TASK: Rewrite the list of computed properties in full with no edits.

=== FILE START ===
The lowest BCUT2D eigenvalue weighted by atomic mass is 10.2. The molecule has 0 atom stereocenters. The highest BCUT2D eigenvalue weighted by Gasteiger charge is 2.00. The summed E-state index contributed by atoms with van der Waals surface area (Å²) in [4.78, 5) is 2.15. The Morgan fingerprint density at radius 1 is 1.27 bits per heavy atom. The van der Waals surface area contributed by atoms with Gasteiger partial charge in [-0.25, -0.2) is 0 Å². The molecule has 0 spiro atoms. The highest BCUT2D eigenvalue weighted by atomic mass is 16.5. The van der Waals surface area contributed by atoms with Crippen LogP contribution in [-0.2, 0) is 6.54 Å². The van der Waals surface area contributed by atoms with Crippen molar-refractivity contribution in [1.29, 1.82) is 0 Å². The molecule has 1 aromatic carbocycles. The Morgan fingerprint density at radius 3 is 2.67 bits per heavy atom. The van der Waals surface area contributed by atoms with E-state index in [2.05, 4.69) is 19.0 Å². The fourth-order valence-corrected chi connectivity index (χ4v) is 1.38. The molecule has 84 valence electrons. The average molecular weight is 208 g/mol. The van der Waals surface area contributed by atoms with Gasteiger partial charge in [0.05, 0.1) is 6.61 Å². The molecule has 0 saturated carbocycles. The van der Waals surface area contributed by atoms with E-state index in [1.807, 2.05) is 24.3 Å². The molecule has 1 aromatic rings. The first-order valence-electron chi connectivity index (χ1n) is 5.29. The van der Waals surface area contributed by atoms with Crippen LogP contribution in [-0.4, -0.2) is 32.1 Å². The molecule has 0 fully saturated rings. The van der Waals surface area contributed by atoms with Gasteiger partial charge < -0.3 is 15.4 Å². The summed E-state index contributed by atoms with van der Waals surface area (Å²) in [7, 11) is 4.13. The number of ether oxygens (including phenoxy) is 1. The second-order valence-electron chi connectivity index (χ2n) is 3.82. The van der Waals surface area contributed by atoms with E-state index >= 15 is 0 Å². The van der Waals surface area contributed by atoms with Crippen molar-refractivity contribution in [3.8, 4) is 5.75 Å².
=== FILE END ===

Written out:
The lowest BCUT2D eigenvalue weighted by atomic mass is 10.2. The molecule has 0 atom stereocenters. The highest BCUT2D eigenvalue weighted by Gasteiger charge is 2.00. The summed E-state index contributed by atoms with van der Waals surface area (Å²) in [4.78, 5) is 2.15. The Morgan fingerprint density at radius 1 is 1.27 bits per heavy atom. The van der Waals surface area contributed by atoms with Gasteiger partial charge in [-0.25, -0.2) is 0 Å². The molecule has 0 spiro atoms. The highest BCUT2D eigenvalue weighted by atomic mass is 16.5. The van der Waals surface area contributed by atoms with Crippen LogP contribution in [-0.2, 0) is 6.54 Å². The van der Waals surface area contributed by atoms with Crippen molar-refractivity contribution in [1.29, 1.82) is 0 Å². The molecule has 1 aromatic carbocycles. The Morgan fingerprint density at radius 3 is 2.67 bits per heavy atom. The van der Waals surface area contributed by atoms with E-state index in [2.05, 4.69) is 19.0 Å². The fourth-order valence-corrected chi connectivity index (χ4v) is 1.38. The molecule has 84 valence electrons. The average molecular weight is 208 g/mol. The van der Waals surface area contributed by atoms with Gasteiger partial charge in [0.05, 0.1) is 6.61 Å². The molecule has 0 saturated carbocycles. The van der Waals surface area contributed by atoms with E-state index in [1.807, 2.05) is 24.3 Å². The molecule has 1 aromatic rings. The first-order valence-electron chi connectivity index (χ1n) is 5.29. The van der Waals surface area contributed by atoms with Crippen LogP contribution in [-0.4, -0.2) is 32.1 Å². The molecule has 0 fully saturated rings. The van der Waals surface area contributed by atoms with Gasteiger partial charge < -0.3 is 15.4 Å². The summed E-state index contributed by atoms with van der Waals surface area (Å²) in [7, 11) is 4.13. The number of ether oxygens (including phenoxy) is 1. The second-order valence-electron chi connectivity index (χ2n) is 3.82. The van der Waals surface area contributed by atoms with E-state index >= 15 is 0 Å². The van der Waals surface area contributed by atoms with Crippen molar-refractivity contribution in [3.8, 4) is 5.75 Å².